Archive for October, 2007

If you’ve read my rantings with any relative regularity you probably know that I am infinitely capable of tossing out ultimatums with reckless sincere abandon and then immediately or shortly thereafter fail to follow through.

Such was the case yesterday after getting stuck in the residual traffic due to the fatal accident  nearby on the 405 Freeway, averaging less than 3 mph over the remaining 1.5 miles to work. I vowed to make my bike my primary option not twice or three times a week but every freakin’ day.

Then Susan and I were up late last night carving pumpkins and making final preparations with our outdoor and indoor Halloween decor, spooky sounds and a not-simple lighting scheme (let’s not forget the dual fog machines!), and though I rolled outta bed at about 5:30 a.m. as usual, intent on getting a mighty move on, I soon found myself losing steam and oh-welling and rationalizing that maybe I should give my lungs one more day to recover and came *this* close to resigning myself to being a loser and driving in today.

Then I manned-up, got showered and shaved and the morning chores outta the way and hell yeah now I’m ready to get my bike on! And it’s funny, for as reticent or lazyassed as I can be, I know the moment my butt hits the saddle and I’m pedaling there isn’t any other way I’d want to get from points A to B — and if the commute that was sooooo hellacious yesterday is back to normal today? Who cares.

I left home in my truck this morning at 8:03 a.m. All was going as smoothly as could be expected, with me getting down to Commonwealth and Wilshire in six minutes and passing Crenshaw and Jefferson about 20 minutes after that. If all went well from there I would’ve been to work in another 15 minutes. Tops.

It didn’t go well.

Traffic up to La Cienega was backed-up halfway to La Brea. Once across that seven-minute bottleneck it was easy going until I crossed Overland at 8:45 am. I should’ve been parking three minutes later, but instead check it: those remaining 1.6 fucking miles between Overland and Jefferson to Sepulveda and Centinela took 36 minutes to traverse (with the only visual clue as to the jam’s cause seen on Sepulveda as I finally turned left off of it near work: a brightly colored “Road Work Ahead” sign).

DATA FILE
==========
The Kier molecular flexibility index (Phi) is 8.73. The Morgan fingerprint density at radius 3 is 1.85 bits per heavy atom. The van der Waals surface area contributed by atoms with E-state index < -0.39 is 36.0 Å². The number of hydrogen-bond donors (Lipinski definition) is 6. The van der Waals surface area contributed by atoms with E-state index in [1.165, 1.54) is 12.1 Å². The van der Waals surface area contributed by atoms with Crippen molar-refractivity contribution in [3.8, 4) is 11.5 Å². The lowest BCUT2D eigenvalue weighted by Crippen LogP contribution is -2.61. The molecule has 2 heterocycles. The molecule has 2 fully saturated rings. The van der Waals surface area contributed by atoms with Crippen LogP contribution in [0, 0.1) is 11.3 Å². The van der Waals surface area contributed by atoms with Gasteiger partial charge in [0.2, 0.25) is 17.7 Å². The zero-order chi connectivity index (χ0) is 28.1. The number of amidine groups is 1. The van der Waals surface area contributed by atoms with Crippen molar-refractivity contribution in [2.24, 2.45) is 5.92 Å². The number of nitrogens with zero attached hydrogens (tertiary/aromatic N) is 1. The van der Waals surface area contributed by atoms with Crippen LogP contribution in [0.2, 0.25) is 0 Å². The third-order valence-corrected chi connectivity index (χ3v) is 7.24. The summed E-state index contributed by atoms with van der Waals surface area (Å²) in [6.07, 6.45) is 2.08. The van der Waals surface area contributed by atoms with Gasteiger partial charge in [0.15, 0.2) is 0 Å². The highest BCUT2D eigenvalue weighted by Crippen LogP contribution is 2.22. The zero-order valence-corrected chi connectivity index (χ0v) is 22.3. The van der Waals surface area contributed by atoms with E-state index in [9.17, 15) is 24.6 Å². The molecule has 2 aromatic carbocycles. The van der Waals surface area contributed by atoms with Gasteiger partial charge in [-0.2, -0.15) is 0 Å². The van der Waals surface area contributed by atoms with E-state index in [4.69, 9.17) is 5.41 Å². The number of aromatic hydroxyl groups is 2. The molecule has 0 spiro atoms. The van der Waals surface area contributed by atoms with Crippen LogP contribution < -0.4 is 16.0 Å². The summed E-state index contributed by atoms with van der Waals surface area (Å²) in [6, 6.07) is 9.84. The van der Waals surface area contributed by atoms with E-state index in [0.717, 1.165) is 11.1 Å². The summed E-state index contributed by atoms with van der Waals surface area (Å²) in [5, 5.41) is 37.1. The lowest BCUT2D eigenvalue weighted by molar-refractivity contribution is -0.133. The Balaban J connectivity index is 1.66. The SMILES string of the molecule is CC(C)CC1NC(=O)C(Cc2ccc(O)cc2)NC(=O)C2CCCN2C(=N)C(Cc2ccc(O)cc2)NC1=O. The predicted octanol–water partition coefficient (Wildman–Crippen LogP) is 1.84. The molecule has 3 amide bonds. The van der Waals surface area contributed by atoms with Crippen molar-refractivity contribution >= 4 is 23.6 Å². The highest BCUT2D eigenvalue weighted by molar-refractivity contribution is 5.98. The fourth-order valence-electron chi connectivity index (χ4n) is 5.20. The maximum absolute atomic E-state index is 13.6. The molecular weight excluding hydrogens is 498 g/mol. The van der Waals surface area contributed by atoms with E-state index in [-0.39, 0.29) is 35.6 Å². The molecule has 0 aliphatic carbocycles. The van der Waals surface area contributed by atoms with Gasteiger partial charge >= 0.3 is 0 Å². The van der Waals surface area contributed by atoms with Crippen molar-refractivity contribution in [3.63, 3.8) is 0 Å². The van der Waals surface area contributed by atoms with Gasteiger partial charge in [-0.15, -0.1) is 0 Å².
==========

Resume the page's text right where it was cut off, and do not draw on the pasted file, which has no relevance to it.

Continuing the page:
I could’ve parked near Overland and walked to work quicker.

And by bike!? That’s the freakin’ point: five sweet minutes — if that! — spent slicing through the gridlock  like a knife through butter. You don’t think I was kicking myself? In the head, dammit!

So here’s the deal — the ULTIMATUM, if you will: four wheels become the adamant last resort, instead of the begrudged first resort. No more 60/40 split between bike and truck. From now on 100% bike. Anything needs to be trucked to — Vons, Costco, et cetera, can be done on the weekend.

Sure, this massive traffic attack may have been the after-effect of of an isolated — and yes, tragic —  incident and that things will be back to normal (whatever that is) tomorrow.  While I’m certainly sorry the trucker died, the good news is I can prevent it from negatively impacting me the next time.

So enough of this whiny “oh but I’m not back to full lung capacity after my bronchial episode” or “but I need to get home early for Halloween.” Tomorrow and until further notice: two wheels are the primary mode. The GOTO.

And if/when I end up having no other choice but to resort to my vehicle because of weather or health issues, it’s gonna cost me my normally “lazy” mornings. Instead of rolling out at 8 a.m., I’m gonna be hitting the road at 7:30 and have expectations of a 90-minute commute preloaded rather than dumped on me while trapped in the middle of one.


It escaped many, but not me… no matter how minor it may be. See typically and for as long as I can remember Daylight Saving Time has ended the weekend of or before Halloween. That’s right, whoever those state or federal powers might be decreed that in the year 2007, the DST period would not only be increased on the front end but the back end as well. Thus we have an additional week of the dying of the light with which to contend.

This bothers me for a couple reasons. With clocks falling back the weekend before October 31 we were ensured of an earlier nighfall.  It was like something of an “on you mark, get ready” to trick-or-treaters (or those of us who are still trick-or-treaters at heart) that brought the cloak of darkness so much sooner.

On the flipside, getting that hour back meant morning was gratefully resurrected. Instead of it being barely dawn at 6:30- 7 a.m. — making it that much more diffficult to rise and shine — all of a sudden goodness was restored and one could get out of bed and see what was going on.